President Barack Obama announced on Friday that he had accepted Veterans Affairs Secretary Eric Shinseki’s offer of resignation after determining that the political furor surrounding the growing VA scandal had become a distraction.
“We don’t have time for distractions,” Obama said. “We need to fix the problem.”
The president was under mounting pressure this week from lawmakers on both sides of the aisle to let Shinseki go after the number of VA health care facilities under investigation for manipulating patient wait-time data jumped from 26 to 42. The news underscored the nationwide scope of the crisis.
Shinseki and Rob Nabors, a White House official the president temporarily assigned to work with the VA, confirmed to Obama in a meeting Friday morning that their own audit had found misconduct at more than 60 percent of 216 VA clinics and hospitals across the country.
“This is totally unacceptable,” Obama said at a press conference afterward. “All veterans deserve the best. They have earned it. Last week I said that if we found misconduct, it would be punished, and I meant it.”
The president stopped short of blaming Shinseki for the VA’s woes, which predated the retired four-star general’s tenure. He said he accepted Shinseki’s resignation “with considerable regret.”
Shinseki was frustrated that the manipulation of scheduling data and delays in medical care at VA facilities didn’t get reported up the chain of command, Obama said.
“I think that’s the thing that offended Secretary Shinseki the most during the course of this process,” the president said. “I think he’s deeply disappointed in the fact that bad news did not get to him. And that the structures weren’t in place for him to identify this problem quickly and fix it.”
While Obama asserted Friday that the scheduling problems at VA were “not something we were aware of” until recently, more than a decade’s worth of reports from the VA’s own inspector general and the Government Accountability Office identified the issue repeatedly in dozens of audits, as well as in testimony before Congress.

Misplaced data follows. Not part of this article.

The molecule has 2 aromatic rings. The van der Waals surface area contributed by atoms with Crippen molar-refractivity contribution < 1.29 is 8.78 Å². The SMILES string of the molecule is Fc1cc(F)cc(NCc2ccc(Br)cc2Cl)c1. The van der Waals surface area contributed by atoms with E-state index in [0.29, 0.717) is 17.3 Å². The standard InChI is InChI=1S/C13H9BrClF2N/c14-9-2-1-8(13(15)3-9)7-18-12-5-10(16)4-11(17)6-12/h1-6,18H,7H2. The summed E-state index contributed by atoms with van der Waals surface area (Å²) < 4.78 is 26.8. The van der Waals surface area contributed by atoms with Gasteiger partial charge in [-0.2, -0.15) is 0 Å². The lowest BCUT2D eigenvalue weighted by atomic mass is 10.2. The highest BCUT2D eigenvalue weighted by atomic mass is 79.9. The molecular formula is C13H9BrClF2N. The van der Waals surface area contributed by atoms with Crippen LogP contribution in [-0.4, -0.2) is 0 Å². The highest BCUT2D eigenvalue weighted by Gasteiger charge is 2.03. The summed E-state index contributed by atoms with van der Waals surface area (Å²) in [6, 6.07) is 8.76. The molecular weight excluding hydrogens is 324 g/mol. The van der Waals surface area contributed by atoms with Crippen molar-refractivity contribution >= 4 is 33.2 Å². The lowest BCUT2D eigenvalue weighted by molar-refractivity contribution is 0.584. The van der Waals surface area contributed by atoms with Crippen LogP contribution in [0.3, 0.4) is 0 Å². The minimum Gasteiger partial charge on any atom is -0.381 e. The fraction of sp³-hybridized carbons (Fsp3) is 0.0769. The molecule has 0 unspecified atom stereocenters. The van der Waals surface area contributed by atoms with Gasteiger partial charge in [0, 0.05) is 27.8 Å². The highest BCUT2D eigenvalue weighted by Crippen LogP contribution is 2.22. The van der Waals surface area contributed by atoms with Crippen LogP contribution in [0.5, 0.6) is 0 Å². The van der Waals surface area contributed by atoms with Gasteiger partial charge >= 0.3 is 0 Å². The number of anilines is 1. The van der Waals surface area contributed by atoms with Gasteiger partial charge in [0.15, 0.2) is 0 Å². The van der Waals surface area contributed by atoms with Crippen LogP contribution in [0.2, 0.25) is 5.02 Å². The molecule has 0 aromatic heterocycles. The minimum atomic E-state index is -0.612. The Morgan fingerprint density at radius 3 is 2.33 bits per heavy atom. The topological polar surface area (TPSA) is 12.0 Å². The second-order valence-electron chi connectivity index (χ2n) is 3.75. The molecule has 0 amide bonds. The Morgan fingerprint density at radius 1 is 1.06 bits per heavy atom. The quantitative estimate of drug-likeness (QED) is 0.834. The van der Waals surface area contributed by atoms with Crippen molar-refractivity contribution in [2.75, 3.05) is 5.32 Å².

Even before the wars in Iraq and Afghanistan, the VA couldn’t meet the agency’s 30-day appointment standard, the GAO reported in 2001. The report said that “excessive waiting times for outpatient care have been a long-standing problem.” Waiting times ranged from 33 days at one urology clinic to 282 days at an optometry clinic.
Since then, numerous other GAO reports and a total of 18 audits by the VA Office of Inspector General documented scheduling irregularities similar to those reported last month at the Phoenix VA Health Care System, where 40 veterans on a secret wait list allegedly died waiting for care.
The reports found VA schedulers kept “informal waiting lists” and routinely entered the wrong requested appointment dates into the system, making wait times appear shorter than patients actually experienced.
Auditors blamed inconsistent training and high turnover of VA’s 50,000 schedulers, an outdated computer system and a lack of staff dedicated to answering telephones. The VA pledged to fix the problem, but last year another GAO study reported that VA schedulers still were not reporting patients’ desired appointment dates correctly.
The author of that study, Debra Draper, testified about her findings before Congress on March 6, 2013.
The VA’s “ability to ensure and accurately monitor access to timely medical appointments is critical to ensuring quality health care to veterans, who may have medical conditions that worsen if access is delayed,” she told lawmakers.
Tom Tarantino, policy director of Iraq and Afghanistan Veterans of America, said one reason Obama and Shinseki could claim they didn’t know the full extent of problems at VA facilities lies in financial incentives for hospital and clinic heads to cover them up.
“The problem is that people at the VA think it’s OK to lie to their headquarters and it’s OK to lie to their patients so they can get their bonus money,” Tarantino said. “They’ve been getting away with it for a very long time.”
The new VA secretary’s top priorities should be cutting wait times for treatment, reducing the backlog of disability claims and helping stem the rising number of veteran suicides, Tarantino said.
“People are waiting too long to get the care they’ve earned,” he said. “Once you get into the system, the care is actually quite good, but there are a lot of problems with access.”